Cell Separation - 1st Edition - ISBN: 9780125645010, 9781483219387

Cell Separation

1st Edition

Methods and Selected Applications

Editors: Thomas G. Pretlow Theresa P. Pretlow
eBook ISBN: 9781483219387
Imprint: Academic Press
Published Date: 28th December 1982
Page Count: 342
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Cell Separation: Methods and Selected Applications is a compendium of articles on the design and/or application of methods for the separation of cells.

This volume presents contributions on relatively finite subjects on cell separation. It covers topics on cell separation such as methods for obtaining cells in suspension from animal tissues; some of the kinds of data that are helpful in the description of cell purifications; and separation of host cells infiltrating tumors and allografts by velocity sedimentation at unit gravity. The separation of different kinds of nucleated cells from blood by centrifugal elutriation; a new approach to the separation of cells at unit gravity; and the isolation and culture of homogeneous populations of glomerular cell types are elucidated as well.

Experimental oncologists, hematologists, immunologists, cell biologists, endocrinologists, and others who are not already expert in the use of methods for cell separation will find the book highly useful.

Table of Contents



1. Methods for Obtaining Cells in Suspension from Animal Tissues

I. Introduction

II. Nonenzymatic Methods of Tissue Disaggregation

III. Proteolytic Enzymes for Disaggregation

IV. Subsidiary Enzymes

V. Protease Inhibitors

VI. Protective Agents

VII. Concluding Remarks


2. Evaluation of Data, Problems, and General Approach

I. Introduction

II. Markers

III. Quantitative Characterization of Cells Before and After Cell Separation

IV. Morphological Criteria

V. Concluding Comments


3. Sedimentation of Cells: An Overview and Discussion of Artifacts

I. Introduction

II. Theory

III. Velocity Sedimentation

IV. Isopycnic Sedimentation

V. Comparison of Velocity and Isopycnic Sedimentation

VI. Differential Sedimentation and Discontinuous Gradients

VII. Artifacts in Sedimentation of Cells

VIII. Concluding Remarks


4 . Separation of Host Cells Infiltrating Tumors and Allografts by Velocity Sedimentation at Unit Gravity

I. Introduction

II. Theoretical Considerations

III. Potential Problems and Practical Limitations

IV. Velocity Sedimentation of Dissociated Animal Tumors

v. Velocity Sedimentation of Ascites Tumors, Leukemias, and Lymphomas

VI. Velocity Sedimentation of Disaggregated Human Neoplasms

VII. Recovery of Allograft-infiltrating Host Cells by 1 g Velocity Sedimentation

VIII. Concluding Remarks


5. Analytical Characterization of Adult Granulocyte-Macrophage Progenitor Cells by Sedimentation Velocity and Buoyant Density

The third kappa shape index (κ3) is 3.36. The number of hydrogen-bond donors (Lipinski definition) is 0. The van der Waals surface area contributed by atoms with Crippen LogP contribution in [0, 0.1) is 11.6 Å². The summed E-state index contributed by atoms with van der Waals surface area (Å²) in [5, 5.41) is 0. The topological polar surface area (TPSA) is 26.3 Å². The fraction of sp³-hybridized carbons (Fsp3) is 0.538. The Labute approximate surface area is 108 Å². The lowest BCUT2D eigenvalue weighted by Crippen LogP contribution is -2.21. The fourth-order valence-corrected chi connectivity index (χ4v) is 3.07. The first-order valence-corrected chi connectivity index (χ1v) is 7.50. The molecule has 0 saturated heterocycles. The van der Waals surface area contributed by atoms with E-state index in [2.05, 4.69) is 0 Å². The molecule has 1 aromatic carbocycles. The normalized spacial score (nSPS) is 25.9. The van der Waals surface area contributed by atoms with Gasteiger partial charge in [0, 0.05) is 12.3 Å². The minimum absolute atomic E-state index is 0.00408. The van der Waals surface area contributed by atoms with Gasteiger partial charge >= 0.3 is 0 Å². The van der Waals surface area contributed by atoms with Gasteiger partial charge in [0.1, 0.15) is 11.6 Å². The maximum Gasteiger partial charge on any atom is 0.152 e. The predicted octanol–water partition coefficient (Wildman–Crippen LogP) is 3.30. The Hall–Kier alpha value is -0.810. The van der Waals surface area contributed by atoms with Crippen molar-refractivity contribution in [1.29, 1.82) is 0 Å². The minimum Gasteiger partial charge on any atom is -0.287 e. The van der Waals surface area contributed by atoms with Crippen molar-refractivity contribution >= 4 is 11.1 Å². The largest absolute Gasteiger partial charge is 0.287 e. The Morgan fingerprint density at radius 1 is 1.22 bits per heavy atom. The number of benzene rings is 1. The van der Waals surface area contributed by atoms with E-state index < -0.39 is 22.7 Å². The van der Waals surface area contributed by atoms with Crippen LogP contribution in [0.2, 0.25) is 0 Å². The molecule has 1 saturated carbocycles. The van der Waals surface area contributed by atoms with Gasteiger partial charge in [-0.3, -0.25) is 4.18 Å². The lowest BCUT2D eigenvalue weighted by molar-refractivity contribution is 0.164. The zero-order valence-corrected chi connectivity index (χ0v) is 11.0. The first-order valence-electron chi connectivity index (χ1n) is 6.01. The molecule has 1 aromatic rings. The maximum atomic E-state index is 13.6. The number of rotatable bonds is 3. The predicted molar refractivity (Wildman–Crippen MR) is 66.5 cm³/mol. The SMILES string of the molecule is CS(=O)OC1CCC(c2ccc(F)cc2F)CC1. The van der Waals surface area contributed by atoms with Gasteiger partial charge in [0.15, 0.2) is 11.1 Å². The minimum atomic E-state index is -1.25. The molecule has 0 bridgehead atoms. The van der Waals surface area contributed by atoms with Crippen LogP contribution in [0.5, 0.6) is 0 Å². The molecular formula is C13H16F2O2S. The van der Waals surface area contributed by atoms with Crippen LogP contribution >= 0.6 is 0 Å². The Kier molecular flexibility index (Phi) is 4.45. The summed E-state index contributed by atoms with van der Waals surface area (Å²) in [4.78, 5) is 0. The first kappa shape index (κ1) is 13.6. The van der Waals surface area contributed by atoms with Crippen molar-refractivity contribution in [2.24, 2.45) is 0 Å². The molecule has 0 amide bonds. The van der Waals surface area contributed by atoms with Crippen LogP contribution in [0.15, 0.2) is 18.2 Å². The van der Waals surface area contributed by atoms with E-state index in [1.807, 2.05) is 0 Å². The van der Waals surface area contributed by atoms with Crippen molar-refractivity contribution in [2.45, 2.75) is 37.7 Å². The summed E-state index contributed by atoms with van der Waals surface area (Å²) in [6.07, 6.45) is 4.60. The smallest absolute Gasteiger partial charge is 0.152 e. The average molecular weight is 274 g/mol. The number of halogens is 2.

I. Introduction

II. Purification Studies

III. Characterization of the Clonable Mouse Granulocyte-Macrophage Progenitor Cells (CFU-C)

IV. Relationship of Mouse CFU-C to Other Clonable Hemopoietic Precursors and Stern Cells

V. Physical Properties of Human CIonable Granulocyte and Macrophage Progenitor Cells

VI. Conclusions


6. Sedimentation of Cells in Colloidal Silica (Percoll)

I. Introduction

II. Properties of Percoll

III. Principles of Cell Separation in Percoll

IV. Practical Aspects of the Use of Percoll

v. Does Percoll Interfere with Cell Functions?

VI. Future Use of Percoll


7. Separation of Different Kinds of Nucleated Cells from Blood by Centrifugal Elutriation

I. Introduction

II. Physical Characteristics of Human Blood Leukocytes

III. Practical Technique

IV. Isolation of Lymphocytes

V. Isolation of Monocytes

VI. Isolation of Granulocytes

VII. Concluding Remarks


8. A New Approach to the Separation of Cells at Unit Gravity

I. Introduction

II. Theory

III. CelSep Apparatus for Unit Gravity Separations

IV. Standard Separation Procedure

V. Separation of Human Monocytes from Blood

VI. Characterization of Human Myeloid Stem Cells

VII. Fractionation of Canine Gastric Cells

VIII. Advantages and Disadvantages of the CelSep Method


9. Electronic Cell Sorting of Hemopoietic Progenitor Cells

I. Introduction

II. General Considerations

III. Sorting of Unstained Hemopoietic Cells

IV. Sorting of Hemopoietic Cells Labeled with Antibodies

V. Sorting of Hemopoietic Cells Labeled with Lectins

VI. Sorting of Hemopoietic Cells by Other Techniques

VII. Summary and Future Perspectives


10. Separation of Individual Cells from the Fundic Gastric Mucosa

I. Introduction

II. Methods for Gastric Mucosal Cell Isolation

III. Methods for Cell Purification

IV. General Characteristics of Isolated Gastric Cells

V. Specific Advantages and Disadvantages of the Various Purification Methods

VI. Functional Characterization of Isolated Gastric Cells


11. Isolation and Culture of Homogeneous Populations of Glomerular Cell Types

I. Introduction

II. Background

III. Techniques for Isolating Glomerular Cells

IV. Tissue Culture Medium Used to Culture Glomerular Cells

V. Properties of Glomerular Cells in Culture

VI. Future Areas of Research on the Biology and Pathobiology of Glomerular Cells


12. Separation and Subfractionation of Blood Cell Populations Based on Their Surface Properties by Partitioning in Two-Polymer Aqueous Phase Systems

I. Introduction

II. Separation and Subfractionation of Blood Cells

III. Cell-Cell Affinity Reflected by Countercurrent Distribution

IV. Conclusion


13. Purification of Basophilic Leukocytes from Guinea Pig and Human Blood and from Guinea Pig Bone Marrow

I. Introduction

II. Purification of Guinea Pig Blood and Bone Marrow Basophils

III. Purification of Human Peripheral Blood Basophils




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© Academic Press 1982
Academic Press
eBook ISBN:

About the Editor

Thomas G. Pretlow

Theresa P. Pretlow

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